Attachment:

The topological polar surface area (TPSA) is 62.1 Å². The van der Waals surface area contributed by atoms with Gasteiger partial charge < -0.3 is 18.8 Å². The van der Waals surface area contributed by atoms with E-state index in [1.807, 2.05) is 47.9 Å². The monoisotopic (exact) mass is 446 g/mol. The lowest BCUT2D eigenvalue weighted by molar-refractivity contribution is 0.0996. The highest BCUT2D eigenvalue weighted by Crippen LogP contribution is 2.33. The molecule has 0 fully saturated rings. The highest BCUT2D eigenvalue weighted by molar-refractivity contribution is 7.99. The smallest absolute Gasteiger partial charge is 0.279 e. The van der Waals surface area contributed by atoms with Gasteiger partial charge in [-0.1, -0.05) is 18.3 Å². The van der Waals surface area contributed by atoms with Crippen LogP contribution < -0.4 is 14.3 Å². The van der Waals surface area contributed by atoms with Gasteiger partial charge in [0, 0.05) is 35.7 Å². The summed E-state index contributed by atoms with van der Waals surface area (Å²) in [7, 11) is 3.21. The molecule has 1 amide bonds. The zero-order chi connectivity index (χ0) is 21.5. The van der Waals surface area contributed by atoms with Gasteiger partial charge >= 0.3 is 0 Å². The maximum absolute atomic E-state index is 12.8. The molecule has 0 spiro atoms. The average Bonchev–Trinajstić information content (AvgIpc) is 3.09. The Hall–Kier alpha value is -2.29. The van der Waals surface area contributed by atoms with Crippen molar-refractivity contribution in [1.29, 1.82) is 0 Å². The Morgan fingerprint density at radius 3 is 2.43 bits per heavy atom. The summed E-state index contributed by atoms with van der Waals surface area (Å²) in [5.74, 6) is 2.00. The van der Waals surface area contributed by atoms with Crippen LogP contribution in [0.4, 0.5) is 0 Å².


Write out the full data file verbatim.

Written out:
The topological polar surface area (TPSA) is 62.1 Å². The van der Waals surface area contributed by atoms with Gasteiger partial charge < -0.3 is 18.8 Å². The van der Waals surface area contributed by atoms with E-state index in [1.807, 2.05) is 47.9 Å². The monoisotopic (exact) mass is 446 g/mol. The lowest BCUT2D eigenvalue weighted by molar-refractivity contribution is 0.0996. The highest BCUT2D eigenvalue weighted by Crippen LogP contribution is 2.33. The molecule has 0 fully saturated rings. The highest BCUT2D eigenvalue weighted by molar-refractivity contribution is 7.99. The smallest absolute Gasteiger partial charge is 0.279 e. The van der Waals surface area contributed by atoms with Gasteiger partial charge in [-0.1, -0.05) is 18.3 Å². The van der Waals surface area contributed by atoms with Crippen LogP contribution < -0.4 is 14.3 Å². The van der Waals surface area contributed by atoms with Gasteiger partial charge in [0, 0.05) is 35.7 Å². The summed E-state index contributed by atoms with van der Waals surface area (Å²) in [7, 11) is 3.21. The molecule has 1 amide bonds. The zero-order chi connectivity index (χ0) is 21.5. The van der Waals surface area contributed by atoms with Gasteiger partial charge >= 0.3 is 0 Å². The maximum absolute atomic E-state index is 12.8. The molecule has 0 spiro atoms. The average Bonchev–Trinajstić information content (AvgIpc) is 3.09. The Hall–Kier alpha value is -2.29. The van der Waals surface area contributed by atoms with Crippen molar-refractivity contribution in [1.29, 1.82) is 0 Å². The Morgan fingerprint density at radius 3 is 2.43 bits per heavy atom. The summed E-state index contributed by atoms with van der Waals surface area (Å²) in [5.74, 6) is 2.00. The van der Waals surface area contributed by atoms with Crippen LogP contribution in [0.4, 0.5) is 0 Å².